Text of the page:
All the modern anesthesia workstations consist of a series of pipelines that deliver the oxygen and the various carrier gases like medical air or nitrous oxide (N2O) from a higher pressure in the hospital’s supply to a lower pressure amenable to patient’s safety. The components of the modern anesthesia workstation can be broadly classified as follows:
The schematic arrangement of the above components is shown in Fig. 45.2.
The high-pressure system starts from the cylinders attached to the anesthesia workstation and ends at the primary pressure regulator. Each machine has at least two slots for attachment of the cylinders at the back, which is called the yoke. The medical-grade cylinders are made up of an alloy of molybdenum and steel, which is stronger and thinner, making them lighter and easy to carry around. Each cylinder has a body, shoulder, and stem and is generally color-coded. The standard color coding used in India is shown in Table 45.1.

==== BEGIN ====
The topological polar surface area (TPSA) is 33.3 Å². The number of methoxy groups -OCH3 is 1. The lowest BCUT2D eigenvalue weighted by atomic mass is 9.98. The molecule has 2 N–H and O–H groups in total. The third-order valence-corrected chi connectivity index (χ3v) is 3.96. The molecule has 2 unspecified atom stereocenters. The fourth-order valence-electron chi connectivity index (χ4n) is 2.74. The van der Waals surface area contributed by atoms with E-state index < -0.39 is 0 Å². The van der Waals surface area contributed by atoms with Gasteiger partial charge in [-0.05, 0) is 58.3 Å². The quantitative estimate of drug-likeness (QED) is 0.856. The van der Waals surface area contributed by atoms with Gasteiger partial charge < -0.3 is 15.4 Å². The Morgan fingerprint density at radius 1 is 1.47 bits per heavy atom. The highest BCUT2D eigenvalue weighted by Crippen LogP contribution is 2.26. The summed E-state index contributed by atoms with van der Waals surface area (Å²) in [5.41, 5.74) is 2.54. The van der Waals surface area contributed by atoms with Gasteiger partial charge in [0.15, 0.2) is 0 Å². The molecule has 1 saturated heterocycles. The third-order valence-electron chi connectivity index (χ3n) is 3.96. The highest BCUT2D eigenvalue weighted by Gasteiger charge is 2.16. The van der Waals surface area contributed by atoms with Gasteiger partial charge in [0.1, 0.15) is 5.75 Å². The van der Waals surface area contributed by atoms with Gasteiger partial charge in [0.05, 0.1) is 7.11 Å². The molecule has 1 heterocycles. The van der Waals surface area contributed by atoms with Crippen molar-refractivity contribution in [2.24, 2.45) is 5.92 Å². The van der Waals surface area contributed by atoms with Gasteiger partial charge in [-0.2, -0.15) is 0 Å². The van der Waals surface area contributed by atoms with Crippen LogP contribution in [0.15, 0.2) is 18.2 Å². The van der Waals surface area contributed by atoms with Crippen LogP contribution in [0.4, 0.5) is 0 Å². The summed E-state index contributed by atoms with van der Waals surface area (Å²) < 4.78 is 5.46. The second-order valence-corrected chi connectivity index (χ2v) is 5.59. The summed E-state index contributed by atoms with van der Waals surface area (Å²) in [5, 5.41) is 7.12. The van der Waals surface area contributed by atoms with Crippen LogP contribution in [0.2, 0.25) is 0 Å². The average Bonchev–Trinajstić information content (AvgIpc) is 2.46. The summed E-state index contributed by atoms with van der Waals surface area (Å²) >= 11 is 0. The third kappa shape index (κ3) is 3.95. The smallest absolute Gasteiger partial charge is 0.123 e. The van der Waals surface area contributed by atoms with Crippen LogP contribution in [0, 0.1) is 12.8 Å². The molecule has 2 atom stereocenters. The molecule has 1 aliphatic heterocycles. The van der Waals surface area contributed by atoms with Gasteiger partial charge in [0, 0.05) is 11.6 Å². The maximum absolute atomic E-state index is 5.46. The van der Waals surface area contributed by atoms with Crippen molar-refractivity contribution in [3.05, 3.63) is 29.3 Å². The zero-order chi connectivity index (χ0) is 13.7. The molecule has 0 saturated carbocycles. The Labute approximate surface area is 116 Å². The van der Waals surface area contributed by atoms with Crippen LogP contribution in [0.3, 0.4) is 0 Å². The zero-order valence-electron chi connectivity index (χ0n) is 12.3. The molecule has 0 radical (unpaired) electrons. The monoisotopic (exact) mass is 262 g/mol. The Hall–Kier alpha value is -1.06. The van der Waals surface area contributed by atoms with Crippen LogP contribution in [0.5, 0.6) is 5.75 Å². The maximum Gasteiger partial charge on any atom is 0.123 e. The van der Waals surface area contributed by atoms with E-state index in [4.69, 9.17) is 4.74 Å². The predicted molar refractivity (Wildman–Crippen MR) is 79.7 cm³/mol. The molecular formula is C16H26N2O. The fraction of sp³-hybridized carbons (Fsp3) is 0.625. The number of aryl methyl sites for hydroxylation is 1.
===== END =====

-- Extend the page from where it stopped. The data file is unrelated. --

Apart from the color coding, the contents of the cylinder, chemical symbol, physical state of the contents, size code, etc., are mentioned in the label on the cylinder. The stem of the cylinder also has a valve and pressure-regulating device to prevent bursting of the contents in case of a disaster. The cylinders can have either gaseous contents like oxygen, nitrogen, air, and helium or liquids like nitrous oxide and carbon dioxide. The cylinders are labeled according to their sizes from A to J, A being the smallest and J being the largest. The size E cylinders are generally attached to anesthesia workstations. A filled E type oxygen cylinder has a pressure of 1900 psig (pounds per square inch gauge) and can deliver up to 660 L of oxygen. A full N2O cylinder has a pressure of 745 psig and can deliver up to 1590 L of N2O. As oxygen is in the gaseous state in the cylinder, the contents of the oxygen cylinder can be estimated using the pressure. Still, the N2O cylinder is generally weighed to determine its contents as it is in liquid form. Checking the cylinder pressure is one of the steps incorporated into the daily anesthesia safety check, and a pressure less than half of the full cylinder is accepted as a cut-off to change the cylinder.